Tax season is coming up—invest in a few compact fluorescent light bulbs

Australia made news around the world this week by announcing an imminent ban on a cherished piece of Victorian technology: the incandescent light bulb. Now other governments, including California’s and Ontario’s, are considering a similar initiative. And in Ontario, at least, the opposition isn’t trying to halt the plan—John Tory is castigating the Liberals for taking their time.

And what’s not to like about compact fluorescent light bulbs (CFLs)? In Australia, they expect the ban to result in a cut in greenhouse gas emissions of 4 million tonnes. In Ontario, it looks as though a move away from incandescent bulbs would cut electricity demand by the equivalent of the generating capacity of one coal-fired plant.

However, there will always be objectors (this is axiomatic—if there are still, somehow, people out there with doubts that human CO2 emissions are causing global warming, we shouldn’t be surprised that compact fluorescent light bulbs have their detractors). What is heartening here is that the objections are so easily dealt with.The first is that CFLs are just too expensive. A more sophisticated, but equally misguided, form of this argument is that a ban on incandescents unfairly burdens those who spend a high percentage of their income on energy—that is, poor people. Apart from the fact that a planet threatened by climate change affects the poor at least as much as the rich, this argument against CFLs has got the economic view completely upside down.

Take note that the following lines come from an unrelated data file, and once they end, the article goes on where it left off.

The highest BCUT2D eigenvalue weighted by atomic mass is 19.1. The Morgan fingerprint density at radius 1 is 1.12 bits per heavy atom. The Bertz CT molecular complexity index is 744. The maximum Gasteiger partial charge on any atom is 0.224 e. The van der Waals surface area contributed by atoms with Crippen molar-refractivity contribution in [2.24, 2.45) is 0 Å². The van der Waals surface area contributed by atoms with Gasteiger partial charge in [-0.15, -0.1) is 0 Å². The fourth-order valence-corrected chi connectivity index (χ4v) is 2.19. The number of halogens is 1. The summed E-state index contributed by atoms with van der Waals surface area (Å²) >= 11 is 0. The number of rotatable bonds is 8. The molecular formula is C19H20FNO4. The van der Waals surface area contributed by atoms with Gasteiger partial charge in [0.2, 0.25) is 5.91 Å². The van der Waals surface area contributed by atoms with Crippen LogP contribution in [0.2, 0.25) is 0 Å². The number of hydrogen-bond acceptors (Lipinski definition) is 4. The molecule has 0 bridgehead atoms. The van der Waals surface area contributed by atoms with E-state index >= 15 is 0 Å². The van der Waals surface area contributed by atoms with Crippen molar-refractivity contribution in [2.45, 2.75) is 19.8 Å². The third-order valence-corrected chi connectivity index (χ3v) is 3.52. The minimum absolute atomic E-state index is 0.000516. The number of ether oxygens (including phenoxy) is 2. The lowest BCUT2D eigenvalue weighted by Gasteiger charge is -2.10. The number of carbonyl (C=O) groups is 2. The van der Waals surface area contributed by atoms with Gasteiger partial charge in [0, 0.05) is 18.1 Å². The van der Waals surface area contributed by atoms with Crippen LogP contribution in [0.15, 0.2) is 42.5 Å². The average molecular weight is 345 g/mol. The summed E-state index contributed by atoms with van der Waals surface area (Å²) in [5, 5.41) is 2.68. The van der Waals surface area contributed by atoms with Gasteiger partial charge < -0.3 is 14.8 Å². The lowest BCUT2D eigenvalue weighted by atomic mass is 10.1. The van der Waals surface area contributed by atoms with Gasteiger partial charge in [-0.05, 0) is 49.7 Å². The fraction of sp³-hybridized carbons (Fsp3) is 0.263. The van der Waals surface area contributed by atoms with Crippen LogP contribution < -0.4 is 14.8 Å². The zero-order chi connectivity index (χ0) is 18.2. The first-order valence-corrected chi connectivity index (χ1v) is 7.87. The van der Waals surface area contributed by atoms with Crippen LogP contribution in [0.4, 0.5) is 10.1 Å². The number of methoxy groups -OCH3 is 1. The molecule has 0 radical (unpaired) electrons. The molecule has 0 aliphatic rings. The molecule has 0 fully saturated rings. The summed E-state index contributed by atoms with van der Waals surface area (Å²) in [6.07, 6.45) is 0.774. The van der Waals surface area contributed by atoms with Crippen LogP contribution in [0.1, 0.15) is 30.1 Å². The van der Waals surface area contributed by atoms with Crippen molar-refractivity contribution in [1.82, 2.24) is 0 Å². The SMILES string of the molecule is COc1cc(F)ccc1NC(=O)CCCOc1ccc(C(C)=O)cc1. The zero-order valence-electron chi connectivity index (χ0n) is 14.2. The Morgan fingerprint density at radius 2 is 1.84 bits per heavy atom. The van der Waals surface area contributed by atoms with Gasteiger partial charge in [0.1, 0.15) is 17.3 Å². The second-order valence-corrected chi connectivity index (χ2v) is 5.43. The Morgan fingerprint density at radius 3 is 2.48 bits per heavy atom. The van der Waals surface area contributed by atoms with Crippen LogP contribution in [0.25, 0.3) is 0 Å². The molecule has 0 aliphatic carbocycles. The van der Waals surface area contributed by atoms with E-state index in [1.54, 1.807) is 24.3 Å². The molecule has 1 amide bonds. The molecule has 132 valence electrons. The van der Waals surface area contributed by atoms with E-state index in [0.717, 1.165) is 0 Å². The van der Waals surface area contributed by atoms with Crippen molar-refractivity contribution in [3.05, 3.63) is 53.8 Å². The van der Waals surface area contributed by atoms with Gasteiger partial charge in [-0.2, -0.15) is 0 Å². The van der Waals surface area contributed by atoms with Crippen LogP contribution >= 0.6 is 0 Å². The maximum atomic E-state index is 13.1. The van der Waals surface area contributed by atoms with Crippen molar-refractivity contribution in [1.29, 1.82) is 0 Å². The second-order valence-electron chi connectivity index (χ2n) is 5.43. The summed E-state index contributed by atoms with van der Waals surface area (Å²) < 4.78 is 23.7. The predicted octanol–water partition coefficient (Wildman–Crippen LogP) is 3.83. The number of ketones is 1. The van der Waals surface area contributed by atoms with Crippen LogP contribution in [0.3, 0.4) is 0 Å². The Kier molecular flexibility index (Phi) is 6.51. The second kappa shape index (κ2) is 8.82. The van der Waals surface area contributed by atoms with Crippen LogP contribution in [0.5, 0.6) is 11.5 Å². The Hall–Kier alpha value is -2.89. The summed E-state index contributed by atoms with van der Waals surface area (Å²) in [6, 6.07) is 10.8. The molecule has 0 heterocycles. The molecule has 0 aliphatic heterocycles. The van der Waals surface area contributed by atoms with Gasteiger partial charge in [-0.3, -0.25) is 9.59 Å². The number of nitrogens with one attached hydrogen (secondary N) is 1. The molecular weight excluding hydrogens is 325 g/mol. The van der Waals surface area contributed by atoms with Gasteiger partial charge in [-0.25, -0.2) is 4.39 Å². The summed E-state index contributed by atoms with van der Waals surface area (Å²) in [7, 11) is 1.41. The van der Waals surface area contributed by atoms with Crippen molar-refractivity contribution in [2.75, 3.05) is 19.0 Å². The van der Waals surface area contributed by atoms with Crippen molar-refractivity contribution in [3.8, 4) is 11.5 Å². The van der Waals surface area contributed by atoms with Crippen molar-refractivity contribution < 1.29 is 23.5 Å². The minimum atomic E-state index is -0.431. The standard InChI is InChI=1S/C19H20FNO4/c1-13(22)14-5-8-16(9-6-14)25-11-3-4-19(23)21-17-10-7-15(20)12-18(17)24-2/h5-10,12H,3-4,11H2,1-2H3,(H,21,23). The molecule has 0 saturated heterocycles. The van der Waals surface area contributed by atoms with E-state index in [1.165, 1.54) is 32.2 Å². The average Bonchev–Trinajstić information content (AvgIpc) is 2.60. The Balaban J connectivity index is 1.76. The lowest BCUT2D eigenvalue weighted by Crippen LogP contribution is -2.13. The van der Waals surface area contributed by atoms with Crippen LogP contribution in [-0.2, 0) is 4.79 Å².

To borrow an argument from engineer William Kemp’s book, Smart Power: An urban guide to renewable energy and efficiency, not only do compact fluorescents not cost money—they provide a better return on investment than the stock market.

Let’s look at it this way. Let’s say a CFL costs about $3 and an incandescent is about 40 cents. It looks at first as though the CFL is expensive, but it’s not that simple. A fluorescent lasts more than ten times longer than an incandescent, so over the life of the bulb the CFL is already cheaper ($3 versus the $4 for ten incandescents). In other words, fluorescents save money.

But it gets much better. Let’s say you spend 12 cents per KWh. As Kemp argues, over the 10,000 hours of the bulb’s life, you’ll save $92 in electricity costs. (The CFL will cost $27.60; the incandescent $120.) Since the average house has 25 light bulbs in it, the average savings will be in the order of $2,300. (That’s $2,300 you won’t pay tax on, either.) Try getting that kind of return on the stock market, particularly when the initial investment is guaranteed.

In other words, CFLs don’t put a financial burden on anyone, except the people who continue to flog steam-age technology. Whether you’re rich or you’re poor, you’re going to make money installing compact fluorescents.

Now, what was the second objection? First, let’s put it in perspective. We’re talking about technology that can cut household electricity bills by 60% and greenhouse gas emissions by 1.3 tonnes (and acid rain-causing compounds by 92 kg). That’s the equivalent of taking 4.3 cars off the road—per household. In other words, we’re talking about something pretty promising. And what is the downside? Some CFLs don’t work well with dimmer switches!

I’m sorry, but that is no objection at all. We’ve got a planet to save. Working out the caprices of our mood-lighting shouldn’t be a real problem.

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